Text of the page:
Hi everyone! Today, we are happy to announce a new significant release of Impacket v0.9.23 by SecureAuth and the open source community, our collection of Python classes for working with network protocols and much more.
Impacket release 0.9.23 is available now! A couple of brand-new examples scripts, Python 3.9 support, library improvements, fresh features, and even a security fix for a path traversal vulnerability are some highlights of this release.
Let’s take a look at the new exciting features.
What’s New in Impacket Release v0.9.23?
Gold, Silver… and now Bronze
In December 2020, another Kerberos authentication vulnerability was made public, the Kerberos Bronze Bit Attack (CVE-2020-17049). Jake Karnes, Managing Consultant at NetSPI revealed his research after Microsoft released a patch to fix it. The Kerberos Bronze Bit attack was named in the spirit of the widely known Golden Ticket and Silver Ticket attacks and exists in the way the Key Distribution Center handles service tickets and determines whether or not they can be used for delegation.
Let’s start with some Kerberos fundamentals. In general terms, delegation refers to the ability of a service account to act on behalf of a user account to access resources with the access privileges of the latter. The most common example is a web application impersonating a user when it accesses a backend database and retrieves some data under the user’s authority.
Microsoft offers two types of delegation: without restrictions, known as Unconstrained Delegation, and restricted to only certain services, which comes in two flavors: Constrained Delegation and Resource-Based Constrained Delegation. The Kerberos protocol, by itself, doesn’t have the ability to restrict delegation to a specific group of services. For this reason, Microsoft implemented two extensions that allow achieving this behavior: Service for User to Self (S4U2self) and Service for User to Proxy (S4U2proxy).
The Bronze Bit Attack uses both protocols. First, it obtains a service ticket for a targeted user to a compromised service via S4U2self. Then, it tampers this service ticket modifying the forwardable flag. With this tampered ticket, it uses S4U2proxy to obtain a service ticket for the targeted user to the targeted service. Finally, with the last service ticket, the attacker can impersonate the targeted user.
So, surely you are wondering why is this possible? The answer: the forwardable flag is only protected by encrypting the service ticket with the first service’s password hash. If an attacker manages to compromise this service, it’s game over (unless you’re patched). They will be able to decrypt the ticket and flip the flag bit.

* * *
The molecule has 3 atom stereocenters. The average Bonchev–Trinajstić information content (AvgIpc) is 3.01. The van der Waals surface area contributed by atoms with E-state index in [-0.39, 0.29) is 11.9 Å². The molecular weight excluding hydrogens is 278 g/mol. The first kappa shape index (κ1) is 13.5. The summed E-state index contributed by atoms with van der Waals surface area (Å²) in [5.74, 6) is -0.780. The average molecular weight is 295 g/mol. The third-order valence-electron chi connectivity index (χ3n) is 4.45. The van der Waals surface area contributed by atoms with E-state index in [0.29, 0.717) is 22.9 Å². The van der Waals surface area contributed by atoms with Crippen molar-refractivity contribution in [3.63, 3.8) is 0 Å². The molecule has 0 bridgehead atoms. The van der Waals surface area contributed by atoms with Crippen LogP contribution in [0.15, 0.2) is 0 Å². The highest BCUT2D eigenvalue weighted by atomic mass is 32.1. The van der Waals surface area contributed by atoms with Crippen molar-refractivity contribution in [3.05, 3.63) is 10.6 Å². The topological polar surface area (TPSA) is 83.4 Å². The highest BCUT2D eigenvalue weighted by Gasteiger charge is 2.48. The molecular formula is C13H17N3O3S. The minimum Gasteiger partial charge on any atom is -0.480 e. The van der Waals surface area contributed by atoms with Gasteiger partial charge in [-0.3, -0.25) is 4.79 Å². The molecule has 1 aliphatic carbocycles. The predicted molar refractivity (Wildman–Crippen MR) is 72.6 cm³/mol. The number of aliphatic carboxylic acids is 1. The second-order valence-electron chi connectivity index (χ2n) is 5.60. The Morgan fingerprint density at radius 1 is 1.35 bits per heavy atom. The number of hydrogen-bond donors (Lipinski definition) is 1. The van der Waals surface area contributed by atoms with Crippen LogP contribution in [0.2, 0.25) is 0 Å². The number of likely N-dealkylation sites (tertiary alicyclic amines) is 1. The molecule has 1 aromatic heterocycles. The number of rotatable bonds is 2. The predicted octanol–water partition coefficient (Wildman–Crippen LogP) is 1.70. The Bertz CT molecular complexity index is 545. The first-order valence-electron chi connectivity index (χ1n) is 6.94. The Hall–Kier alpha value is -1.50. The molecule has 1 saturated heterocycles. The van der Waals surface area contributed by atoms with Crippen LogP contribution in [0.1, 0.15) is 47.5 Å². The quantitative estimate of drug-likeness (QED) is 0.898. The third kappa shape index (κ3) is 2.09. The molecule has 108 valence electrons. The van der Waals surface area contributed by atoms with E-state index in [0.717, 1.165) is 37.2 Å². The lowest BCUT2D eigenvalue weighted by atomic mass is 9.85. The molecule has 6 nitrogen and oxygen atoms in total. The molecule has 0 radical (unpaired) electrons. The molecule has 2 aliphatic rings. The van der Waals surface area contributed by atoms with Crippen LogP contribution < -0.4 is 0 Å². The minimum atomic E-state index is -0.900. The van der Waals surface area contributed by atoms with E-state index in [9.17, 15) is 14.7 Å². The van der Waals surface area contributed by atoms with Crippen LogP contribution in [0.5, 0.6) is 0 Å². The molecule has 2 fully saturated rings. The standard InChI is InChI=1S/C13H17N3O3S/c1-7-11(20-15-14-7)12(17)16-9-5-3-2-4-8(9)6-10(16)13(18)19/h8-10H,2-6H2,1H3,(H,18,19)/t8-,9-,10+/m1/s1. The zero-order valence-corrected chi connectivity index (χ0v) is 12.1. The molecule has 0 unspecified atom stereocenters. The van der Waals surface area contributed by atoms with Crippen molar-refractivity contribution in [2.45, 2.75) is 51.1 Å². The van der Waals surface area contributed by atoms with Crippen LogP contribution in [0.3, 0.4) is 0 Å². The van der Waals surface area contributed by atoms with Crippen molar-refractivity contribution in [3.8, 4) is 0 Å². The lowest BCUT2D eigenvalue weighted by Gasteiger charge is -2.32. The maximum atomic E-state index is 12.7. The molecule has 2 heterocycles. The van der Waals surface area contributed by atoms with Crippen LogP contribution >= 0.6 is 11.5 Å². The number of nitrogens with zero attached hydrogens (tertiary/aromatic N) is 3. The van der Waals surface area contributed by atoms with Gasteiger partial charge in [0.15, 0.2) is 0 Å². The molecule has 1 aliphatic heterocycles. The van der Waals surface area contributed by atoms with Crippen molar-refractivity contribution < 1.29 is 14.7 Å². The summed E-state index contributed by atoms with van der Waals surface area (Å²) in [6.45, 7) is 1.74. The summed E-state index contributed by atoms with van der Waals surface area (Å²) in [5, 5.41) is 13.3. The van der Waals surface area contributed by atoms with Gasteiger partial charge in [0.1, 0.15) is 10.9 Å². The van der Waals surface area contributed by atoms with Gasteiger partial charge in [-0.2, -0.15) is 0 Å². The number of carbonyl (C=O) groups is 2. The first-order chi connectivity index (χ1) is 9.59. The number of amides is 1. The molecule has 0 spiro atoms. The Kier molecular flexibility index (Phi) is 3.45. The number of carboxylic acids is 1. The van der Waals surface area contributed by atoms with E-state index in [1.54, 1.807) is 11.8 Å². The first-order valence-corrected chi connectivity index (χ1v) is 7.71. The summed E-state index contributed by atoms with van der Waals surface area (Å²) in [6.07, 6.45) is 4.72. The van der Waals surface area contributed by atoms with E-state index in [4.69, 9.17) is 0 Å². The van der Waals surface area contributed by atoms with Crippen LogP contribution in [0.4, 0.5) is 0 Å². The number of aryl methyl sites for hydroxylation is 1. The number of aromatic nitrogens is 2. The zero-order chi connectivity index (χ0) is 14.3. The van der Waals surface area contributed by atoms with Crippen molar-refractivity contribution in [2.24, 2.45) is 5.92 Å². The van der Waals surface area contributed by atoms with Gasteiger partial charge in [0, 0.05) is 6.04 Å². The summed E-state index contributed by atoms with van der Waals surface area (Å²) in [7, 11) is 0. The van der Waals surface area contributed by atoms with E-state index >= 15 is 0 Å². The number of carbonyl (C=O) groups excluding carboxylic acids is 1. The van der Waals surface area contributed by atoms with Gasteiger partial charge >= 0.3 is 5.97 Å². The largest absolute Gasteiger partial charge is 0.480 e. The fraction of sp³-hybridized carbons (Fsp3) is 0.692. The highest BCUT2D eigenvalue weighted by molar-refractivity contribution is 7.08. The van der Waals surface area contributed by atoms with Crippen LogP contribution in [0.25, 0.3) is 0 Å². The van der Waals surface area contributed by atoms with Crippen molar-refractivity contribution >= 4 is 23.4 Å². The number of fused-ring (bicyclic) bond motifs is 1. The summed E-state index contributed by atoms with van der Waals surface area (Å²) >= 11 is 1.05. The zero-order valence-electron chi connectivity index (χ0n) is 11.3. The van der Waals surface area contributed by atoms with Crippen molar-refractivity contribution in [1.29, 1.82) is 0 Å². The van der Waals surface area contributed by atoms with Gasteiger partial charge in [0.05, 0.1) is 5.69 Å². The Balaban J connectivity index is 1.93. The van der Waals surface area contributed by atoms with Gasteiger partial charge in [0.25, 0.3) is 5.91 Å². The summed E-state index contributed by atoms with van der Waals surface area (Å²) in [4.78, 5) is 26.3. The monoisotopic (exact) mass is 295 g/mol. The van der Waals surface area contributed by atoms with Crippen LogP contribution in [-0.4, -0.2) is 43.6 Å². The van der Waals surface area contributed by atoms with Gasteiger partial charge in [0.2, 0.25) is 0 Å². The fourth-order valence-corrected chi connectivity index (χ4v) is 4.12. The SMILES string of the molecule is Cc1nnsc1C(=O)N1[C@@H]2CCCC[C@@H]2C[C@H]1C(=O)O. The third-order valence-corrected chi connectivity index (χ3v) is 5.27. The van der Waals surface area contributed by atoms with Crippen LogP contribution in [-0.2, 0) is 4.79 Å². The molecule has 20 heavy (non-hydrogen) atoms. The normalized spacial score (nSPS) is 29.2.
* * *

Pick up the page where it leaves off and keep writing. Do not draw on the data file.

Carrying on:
@jakekarnes42 used Impacket for the attack implementation and opened the pull request (PR) #1013 that added a new force-forwardable flag to getST.py. Thanks Jake, for using Impacket for this great implementation of the attack!
Command Execution on Steroids
As you all know, Impacket Release v0.9.23 comes with a bunch of examples tools that we can use right away for executing commands and spawn shells on remote endpoints. I like to call them the *exec.py scripts. Each of these scripts uses a particular method to achieve a different type of execution: full interactive shells, semi-interactive ones, or just run a single command. What all these have in common is that cmd.exe will be running on the host… at least until now.
Sometimes, some command processors are more useful than others in particular aspects. Imagine, you find yourself in a situation where you need to run PowerShell instead of cmd.exe with one of our tools. You have some options, for example, you can run each desired PS command passing it as a script argument, or maybe you can get a PowerShell reverse shell via a one-line command. However, there are scenarios where this is not always feasible due to network restrictions or some Endpoint detection and response (EDR) products. This led to the conclusion that it would be great to have the capability to run PS commands automated on the scripts.
With this in mind, @snovvcrash issued two PRs #1035 & #1037 in order to add a shell-type option that lets you use PowerShell as the command processor for the semi-interactive shell mode in dcomexec.py, smbexec.py, and wmiexec.py.
That’s not all. A couple of lines back, I mentioned EDRs as a roadblock in remote command execution. Some detecting mechanisms used by these products and blue teams look for cmd.exe execution and output streams redirection traces.
To avoid these detections, @aconite33 issued PR #605 (finally merged in PR #1088) to add a silentcommand option to run commands without spawn a cmd.exe console in atexec.py, dcomexec.py and wmiexec.py. This option doesn’t show any output, which means no share is written, and there are no redirects. This allows you to fly under the radar.